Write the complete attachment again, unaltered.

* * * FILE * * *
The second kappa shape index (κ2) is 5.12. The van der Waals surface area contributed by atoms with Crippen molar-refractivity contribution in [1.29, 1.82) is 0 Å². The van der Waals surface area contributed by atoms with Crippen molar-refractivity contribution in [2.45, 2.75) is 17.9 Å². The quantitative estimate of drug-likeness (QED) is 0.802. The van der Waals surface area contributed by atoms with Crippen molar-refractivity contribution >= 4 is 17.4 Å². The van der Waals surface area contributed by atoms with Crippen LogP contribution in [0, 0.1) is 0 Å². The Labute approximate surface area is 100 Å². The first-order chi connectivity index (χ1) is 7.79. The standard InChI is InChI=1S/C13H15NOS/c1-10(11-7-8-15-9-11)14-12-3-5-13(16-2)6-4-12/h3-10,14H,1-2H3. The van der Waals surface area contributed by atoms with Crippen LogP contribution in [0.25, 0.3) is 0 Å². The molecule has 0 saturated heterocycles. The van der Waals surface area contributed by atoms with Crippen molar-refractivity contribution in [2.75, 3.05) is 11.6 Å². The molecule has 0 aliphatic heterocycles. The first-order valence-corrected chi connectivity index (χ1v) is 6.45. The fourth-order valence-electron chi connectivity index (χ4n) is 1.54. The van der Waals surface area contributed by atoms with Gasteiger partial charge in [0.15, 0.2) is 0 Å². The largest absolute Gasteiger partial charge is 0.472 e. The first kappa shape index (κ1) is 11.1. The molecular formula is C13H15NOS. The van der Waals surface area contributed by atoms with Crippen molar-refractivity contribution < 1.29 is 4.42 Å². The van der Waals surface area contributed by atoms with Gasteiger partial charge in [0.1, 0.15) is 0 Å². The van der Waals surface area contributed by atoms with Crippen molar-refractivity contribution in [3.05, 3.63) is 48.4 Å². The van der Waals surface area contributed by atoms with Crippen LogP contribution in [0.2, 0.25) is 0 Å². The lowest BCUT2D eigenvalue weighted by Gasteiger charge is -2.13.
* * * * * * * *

The second kappa shape index (κ2) is 5.12. The van der Waals surface area contributed by atoms with Crippen molar-refractivity contribution in [1.29, 1.82) is 0 Å². The van der Waals surface area contributed by atoms with Crippen molar-refractivity contribution in [2.45, 2.75) is 17.9 Å². The quantitative estimate of drug-likeness (QED) is 0.802. The van der Waals surface area contributed by atoms with Crippen molar-refractivity contribution >= 4 is 17.4 Å². The van der Waals surface area contributed by atoms with Crippen LogP contribution in [0, 0.1) is 0 Å². The Labute approximate surface area is 100 Å². The first-order chi connectivity index (χ1) is 7.79. The standard InChI is InChI=1S/C13H15NOS/c1-10(11-7-8-15-9-11)14-12-3-5-13(16-2)6-4-12/h3-10,14H,1-2H3. The van der Waals surface area contributed by atoms with Crippen LogP contribution in [0.25, 0.3) is 0 Å². The molecule has 0 saturated heterocycles. The van der Waals surface area contributed by atoms with Crippen molar-refractivity contribution in [2.75, 3.05) is 11.6 Å². The molecule has 0 aliphatic heterocycles. The first-order valence-corrected chi connectivity index (χ1v) is 6.45. The fourth-order valence-electron chi connectivity index (χ4n) is 1.54. The van der Waals surface area contributed by atoms with Gasteiger partial charge in [0.15, 0.2) is 0 Å². The largest absolute Gasteiger partial charge is 0.472 e. The first kappa shape index (κ1) is 11.1. The molecular formula is C13H15NOS. The van der Waals surface area contributed by atoms with Crippen molar-refractivity contribution < 1.29 is 4.42 Å². The van der Waals surface area contributed by atoms with Gasteiger partial charge in [0.1, 0.15) is 0 Å². The van der Waals surface area contributed by atoms with Crippen molar-refractivity contribution in [3.05, 3.63) is 48.4 Å². The van der Waals surface area contributed by atoms with Crippen LogP contribution in [0.2, 0.25) is 0 Å². The lowest BCUT2D eigenvalue weighted by Gasteiger charge is -2.13.